Literally the only time I've ever been happy to see lava.
At first, there was only a small ooze. I thought I had ruined them for sure. Even if I had, at least the screw up was a damn tasty one. But the further in we excavated with our forks, the more lava kept pouring out:
This is still the only lava I want to come this close to.
And then there was lava all over the plate. And we licked up every last bit. Best experience I've ever had with lava. Chili's molten lava cakes are pretty good, but last time I checked (which now that we don't live in Clovis where this was our only dining option, is never), they weren't offering me a lemon version. While I'm okay with chocolate molten lava, I wasn't making these cakes for me (okay, so a little was for me); I was making them for my husband--my devout sour dessert lover. So much so that I let him have the last bite. Of dessert. Willingly. Because this is what you do when you're incapable of public displays of affection or showing romance worthy of a Shakespearean sonnet. You bake. And you bake what you know your loved one likes best. And you let said loved one have the last bite. Because Lord knows, without them, you'd be a ship in the night with 10 servings of lemon lava cakes to eat all by yourself, and you're not familiar with the idea of portion control, so there goes at least 4 servings in a single sitting. Basically, you'd be a giant disaster of a human being. So bake cakes for the person you love that accepts you in all of your disastrous, somehow endearing to them, glory. Remember, flowers and diamonds aren't edible, friends. 'Til next time, my fellow eaters!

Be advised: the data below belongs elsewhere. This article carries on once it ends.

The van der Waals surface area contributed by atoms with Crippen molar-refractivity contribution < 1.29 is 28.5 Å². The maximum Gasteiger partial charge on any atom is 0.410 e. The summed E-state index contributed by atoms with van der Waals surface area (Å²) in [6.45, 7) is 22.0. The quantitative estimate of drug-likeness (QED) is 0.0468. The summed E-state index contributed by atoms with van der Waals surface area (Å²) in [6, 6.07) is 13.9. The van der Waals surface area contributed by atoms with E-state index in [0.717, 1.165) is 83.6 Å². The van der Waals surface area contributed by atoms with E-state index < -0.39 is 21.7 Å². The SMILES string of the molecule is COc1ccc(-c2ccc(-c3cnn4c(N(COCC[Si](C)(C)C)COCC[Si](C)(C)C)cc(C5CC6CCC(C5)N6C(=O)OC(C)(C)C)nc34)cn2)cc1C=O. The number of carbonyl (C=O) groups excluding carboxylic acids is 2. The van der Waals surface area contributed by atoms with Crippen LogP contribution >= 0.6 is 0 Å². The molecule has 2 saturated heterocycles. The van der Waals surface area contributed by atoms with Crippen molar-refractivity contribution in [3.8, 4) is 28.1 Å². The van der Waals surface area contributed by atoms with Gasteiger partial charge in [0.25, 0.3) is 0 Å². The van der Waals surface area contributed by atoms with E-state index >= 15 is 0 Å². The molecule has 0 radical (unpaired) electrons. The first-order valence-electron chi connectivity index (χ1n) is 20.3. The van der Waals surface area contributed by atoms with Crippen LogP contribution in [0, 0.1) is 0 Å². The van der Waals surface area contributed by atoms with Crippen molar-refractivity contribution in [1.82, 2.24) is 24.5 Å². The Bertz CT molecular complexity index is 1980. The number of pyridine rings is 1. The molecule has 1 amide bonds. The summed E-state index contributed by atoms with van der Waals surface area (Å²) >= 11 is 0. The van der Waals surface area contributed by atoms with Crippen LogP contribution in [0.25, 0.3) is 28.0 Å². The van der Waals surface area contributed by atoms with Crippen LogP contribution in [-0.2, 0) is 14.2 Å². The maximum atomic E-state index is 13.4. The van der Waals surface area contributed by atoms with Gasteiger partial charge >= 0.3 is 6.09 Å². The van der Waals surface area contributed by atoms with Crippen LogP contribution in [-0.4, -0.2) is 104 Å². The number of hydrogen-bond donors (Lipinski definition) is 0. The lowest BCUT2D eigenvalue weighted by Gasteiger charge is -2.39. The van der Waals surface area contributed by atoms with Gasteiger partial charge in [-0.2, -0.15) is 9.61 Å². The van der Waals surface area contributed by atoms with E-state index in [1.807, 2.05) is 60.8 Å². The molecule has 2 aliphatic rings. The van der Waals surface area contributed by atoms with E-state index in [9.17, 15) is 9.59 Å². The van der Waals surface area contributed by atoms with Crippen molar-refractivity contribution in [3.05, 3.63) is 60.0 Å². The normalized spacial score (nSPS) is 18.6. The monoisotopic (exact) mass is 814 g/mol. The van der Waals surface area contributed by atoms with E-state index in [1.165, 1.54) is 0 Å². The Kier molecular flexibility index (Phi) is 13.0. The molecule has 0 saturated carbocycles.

Something tells me no one ever looked at Mount Vesuvius this longingly.

1 comment:

  1. My dear, it warms my heart (like I'm sure your cake warms the tummy) that something Derek learned from his Dad is what sealed your love for him! So I guess Dean can claim some credit that we have you as our daughter-in-law! :-) Cupid was definitely at work that day, whether you like him or not! Love you, Mom